Friday, March 14th is World Sleep Day.
Experts are hoping to educate people on how much shut-eye you're missing out on and what it means for your health.
Everyone has heard the standard advice: adults should aim for eight hours of sleep a night.
Last year, the National Sleep Foundation interviewed 1,000 people and found 73% got less than the standard eight hours. Most people said during they average work week, they slept an average of six hours and 51 minutes.
So what are we giving up with that sleep? The World Association of Sleep Medicine says sleep tends to increase our mental sharpness, productivity, emotional balance and health, including weight.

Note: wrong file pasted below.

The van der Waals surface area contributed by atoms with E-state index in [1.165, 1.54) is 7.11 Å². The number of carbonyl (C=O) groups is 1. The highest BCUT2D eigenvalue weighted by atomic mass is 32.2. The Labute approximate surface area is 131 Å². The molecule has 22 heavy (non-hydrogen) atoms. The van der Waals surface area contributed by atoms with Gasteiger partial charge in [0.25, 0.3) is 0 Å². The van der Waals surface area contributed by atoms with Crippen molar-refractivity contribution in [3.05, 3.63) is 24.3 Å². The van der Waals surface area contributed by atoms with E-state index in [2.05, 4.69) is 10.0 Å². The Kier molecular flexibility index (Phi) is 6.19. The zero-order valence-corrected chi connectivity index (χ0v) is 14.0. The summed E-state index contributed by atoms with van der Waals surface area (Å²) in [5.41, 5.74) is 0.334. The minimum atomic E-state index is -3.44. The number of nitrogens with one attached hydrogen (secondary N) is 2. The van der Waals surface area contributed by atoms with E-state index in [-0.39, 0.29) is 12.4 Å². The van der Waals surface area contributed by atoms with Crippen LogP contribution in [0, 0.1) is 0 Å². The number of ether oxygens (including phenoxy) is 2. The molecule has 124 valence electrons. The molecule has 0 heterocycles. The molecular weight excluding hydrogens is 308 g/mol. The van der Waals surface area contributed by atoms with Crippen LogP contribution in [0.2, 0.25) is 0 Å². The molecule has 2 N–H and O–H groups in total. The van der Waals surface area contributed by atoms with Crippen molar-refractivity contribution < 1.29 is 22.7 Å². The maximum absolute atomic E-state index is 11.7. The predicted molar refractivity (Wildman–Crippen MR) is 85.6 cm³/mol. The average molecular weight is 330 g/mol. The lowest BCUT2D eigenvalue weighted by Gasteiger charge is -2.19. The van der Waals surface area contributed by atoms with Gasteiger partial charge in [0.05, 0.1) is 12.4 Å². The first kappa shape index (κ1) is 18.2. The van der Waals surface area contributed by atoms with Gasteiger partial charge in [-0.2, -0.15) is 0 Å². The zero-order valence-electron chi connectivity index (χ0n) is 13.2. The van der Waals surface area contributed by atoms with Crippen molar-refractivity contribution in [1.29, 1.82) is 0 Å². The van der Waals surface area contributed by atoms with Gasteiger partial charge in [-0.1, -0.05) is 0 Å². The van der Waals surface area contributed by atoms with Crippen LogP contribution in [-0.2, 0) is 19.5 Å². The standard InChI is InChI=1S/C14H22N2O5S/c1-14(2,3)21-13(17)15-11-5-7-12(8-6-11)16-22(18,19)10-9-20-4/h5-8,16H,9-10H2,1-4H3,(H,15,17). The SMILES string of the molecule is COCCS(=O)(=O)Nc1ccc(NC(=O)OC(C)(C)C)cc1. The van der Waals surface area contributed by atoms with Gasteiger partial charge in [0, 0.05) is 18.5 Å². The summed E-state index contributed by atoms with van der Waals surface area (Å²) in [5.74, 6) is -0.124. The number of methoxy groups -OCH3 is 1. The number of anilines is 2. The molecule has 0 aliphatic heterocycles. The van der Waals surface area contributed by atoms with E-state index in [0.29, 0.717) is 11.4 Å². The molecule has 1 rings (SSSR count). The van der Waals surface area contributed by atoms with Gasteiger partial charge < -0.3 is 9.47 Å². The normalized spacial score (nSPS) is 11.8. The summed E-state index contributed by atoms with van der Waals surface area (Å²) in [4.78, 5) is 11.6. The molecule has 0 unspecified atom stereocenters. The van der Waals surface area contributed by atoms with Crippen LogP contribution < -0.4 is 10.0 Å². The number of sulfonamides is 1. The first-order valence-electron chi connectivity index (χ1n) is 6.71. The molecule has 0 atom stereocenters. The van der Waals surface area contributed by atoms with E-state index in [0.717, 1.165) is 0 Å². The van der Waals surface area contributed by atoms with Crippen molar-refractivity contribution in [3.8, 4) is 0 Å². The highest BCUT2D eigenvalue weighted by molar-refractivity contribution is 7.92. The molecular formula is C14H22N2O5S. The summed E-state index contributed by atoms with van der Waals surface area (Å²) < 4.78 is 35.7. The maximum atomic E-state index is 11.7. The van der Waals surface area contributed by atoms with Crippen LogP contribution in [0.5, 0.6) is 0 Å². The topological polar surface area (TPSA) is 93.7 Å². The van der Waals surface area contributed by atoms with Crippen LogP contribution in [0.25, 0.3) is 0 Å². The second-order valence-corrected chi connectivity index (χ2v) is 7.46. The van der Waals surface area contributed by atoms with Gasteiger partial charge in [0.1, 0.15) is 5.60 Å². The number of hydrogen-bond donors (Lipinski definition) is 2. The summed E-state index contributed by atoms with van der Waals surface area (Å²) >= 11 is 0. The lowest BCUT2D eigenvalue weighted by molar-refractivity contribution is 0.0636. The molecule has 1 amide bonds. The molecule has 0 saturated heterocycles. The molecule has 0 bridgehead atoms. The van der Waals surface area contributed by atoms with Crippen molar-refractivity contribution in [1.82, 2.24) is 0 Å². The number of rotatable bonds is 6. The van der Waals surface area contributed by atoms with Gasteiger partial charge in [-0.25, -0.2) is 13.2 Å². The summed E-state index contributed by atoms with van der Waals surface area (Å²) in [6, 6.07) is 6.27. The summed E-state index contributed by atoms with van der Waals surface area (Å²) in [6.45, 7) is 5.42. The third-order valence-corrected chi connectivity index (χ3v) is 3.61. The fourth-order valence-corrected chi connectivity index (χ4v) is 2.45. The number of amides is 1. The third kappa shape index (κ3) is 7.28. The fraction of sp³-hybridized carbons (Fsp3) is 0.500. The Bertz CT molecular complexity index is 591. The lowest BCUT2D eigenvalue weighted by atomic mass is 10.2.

Experts say we need to focus on three elements of good quality sleep: length, continuity and how deep of a sleep we get.
A sleep expert in the L.A. Times said recently for every one hour of sleep you lose, you need one day to recover. So thinking you can pick up sleep later in the week may leave you more deprived than you think.
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